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Pictures Of Jesus

Category Articles
Date October 25, 2005

There abounds in many churches and in much Christian educational material pictorial representations of Jesus. These pictures of our Lord are considered by many as helpful teaching tools for children, and as devotional aids for adults. If they do serve these purposes, could they be wrong? This is a question that has risen to some degree of prominence in our denomination in recent years. To some, the issue may seem like a tempest in a teapot, as Church elders make much over something that might seem to most to be a harmless practice at worst and a helpful didactic tool at best. Yet, we should have our understanding and practice formed by the tenets of Scripture, not by the opinions or prevailing practices of men. Therefore, since this is an issue now being debated in the courts of our particular communion at least, let us consider the matter to see if the Word of God sheds light on it.

Perhaps the most striking thing about this practice of pictorially representing Jesus is its being based entirely upon an impulse of men, rather than upon the teaching of Scripture. Where in all of the Word of the Lord do we find one iota of a hint that we should draw or paint pictures of Jesus? The Second Commandment explicitly forbids such visual representations of God (Ex. 20:4,5). Some say that this commandment forbids any and all visual art, or representations of false gods. Yet, the controlling context of the Second Commandment is the Preface of the Ten Commandments (Ex. 20:1,2), as well as the First Commandment (Ex. 20:3). This context clearly establishes that the parameters of reference for the Second Commandment have to do with the one true and living God. The First Commandment tells us to worship Him alone; the Second tells us to do so not by our own devisings, but by His self-disclosure contained in Scripture. Accordingly, the Larger Catechism teaches that the Second Commandment forbids…the making any representation of God, of all or any of the three persons, either inwardly in our mind, or outwardly in any kind of image . . .(L/C#’s 107-110, especially #109).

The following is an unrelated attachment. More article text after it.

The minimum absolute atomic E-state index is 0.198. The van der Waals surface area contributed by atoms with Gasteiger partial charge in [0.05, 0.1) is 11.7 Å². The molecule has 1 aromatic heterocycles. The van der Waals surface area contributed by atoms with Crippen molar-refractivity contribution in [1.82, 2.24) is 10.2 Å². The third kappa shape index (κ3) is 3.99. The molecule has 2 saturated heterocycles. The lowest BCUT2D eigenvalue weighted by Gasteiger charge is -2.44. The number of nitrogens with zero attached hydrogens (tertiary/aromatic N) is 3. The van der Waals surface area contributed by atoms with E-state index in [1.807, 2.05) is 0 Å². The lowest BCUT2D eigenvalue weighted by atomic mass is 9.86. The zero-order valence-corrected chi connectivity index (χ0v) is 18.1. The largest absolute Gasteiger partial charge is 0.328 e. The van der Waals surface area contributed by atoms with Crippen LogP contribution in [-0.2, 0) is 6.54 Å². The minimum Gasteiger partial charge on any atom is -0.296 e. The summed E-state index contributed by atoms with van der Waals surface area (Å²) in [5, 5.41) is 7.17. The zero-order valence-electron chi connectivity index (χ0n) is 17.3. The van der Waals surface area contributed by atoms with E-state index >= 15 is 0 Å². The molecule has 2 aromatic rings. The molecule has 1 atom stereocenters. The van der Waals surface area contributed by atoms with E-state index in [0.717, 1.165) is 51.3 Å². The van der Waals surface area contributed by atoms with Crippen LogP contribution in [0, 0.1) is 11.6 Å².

Do we find the practice of making pictures of Jesus commended or even countenanced anywhere in Scripture? Where have the prophets and apostles taught us either by precept or by their example to do such a thing? How do people account for the studious and absolute absence from Scripture of any hint as to the legitimacy of a visible representation of Jesus? The iconists cannot answer these questions, except upon the basis of purported theological inference and purported rational necessity. The theological inference is that since Jesus was a Man, the Son of God incarnate, then it is as legitimate for us to conceive of and represent Him visually as it would have been for us to behold Him with our own eyes during His earthly life. Yet, men did behold Him with their eyes, such as did the two disciples on the Emmaus road, and misconstrued who He was (Luke. 24:l3ff). It is with the eyes of our hearts that we truly apprehend the Son of God (Eph. 1:1 8ff).

The purported rational necessity is that we cannot help but form mental images of Jesus when Scripture speaks of Him in terms such as His being asleep in a boat, or riding a donkey into Jerusalem. However, in none of such accounts is anything like a physical description given of our Lord, and so, clearly, such a visual image is not the point of the passages in question. Regarding our tendency to form mental images from verbal descriptions, we are expressly forbidden mentally to form and indulge in the sinful contemplation of another woman or man. If adultery is wrong in deed, then it is wrong in depiction of any sort. Self-control, even of the mind and its contemplation of mental images, is a fruit of the Holy Spirit.

There appears, then, to be a very strong case against visual representations of Jesus. But why should we concern ourselves with such an apparently harmless matter? The answer is that all of us suffer, to some degree, from our having too low and erroneous conceptions of our Savior. Not one of us thinks, feels, speaks, or acts on too high and glorious a conception of the Christ, the Son of the living God. The most clear and accurate representation of our Lord is the inspired and inerrant revelation of Him that we have in the Bible. Our faith is designed to apprehend Christ as He is presented to us in the Word of God. The works of men’s hands in their attempts so to represent Him cannot do other than fail to portray the truth. In fact, such attempts ultimately serve only to obscure the saving truth of God as it is in Jesus. Therefore, this is a serious matter. Let us, then, determine to refrain from man’s attempts to improve upon the revelation of God. Let us say with the prophet Isaiah, To the Law and to the testimony! If they do not speak according to this word, it is because they have no light(Is. 8:20).

William Harrell

Pastor of the Immanuel Presbyterian Church, Norfolk, Virginia

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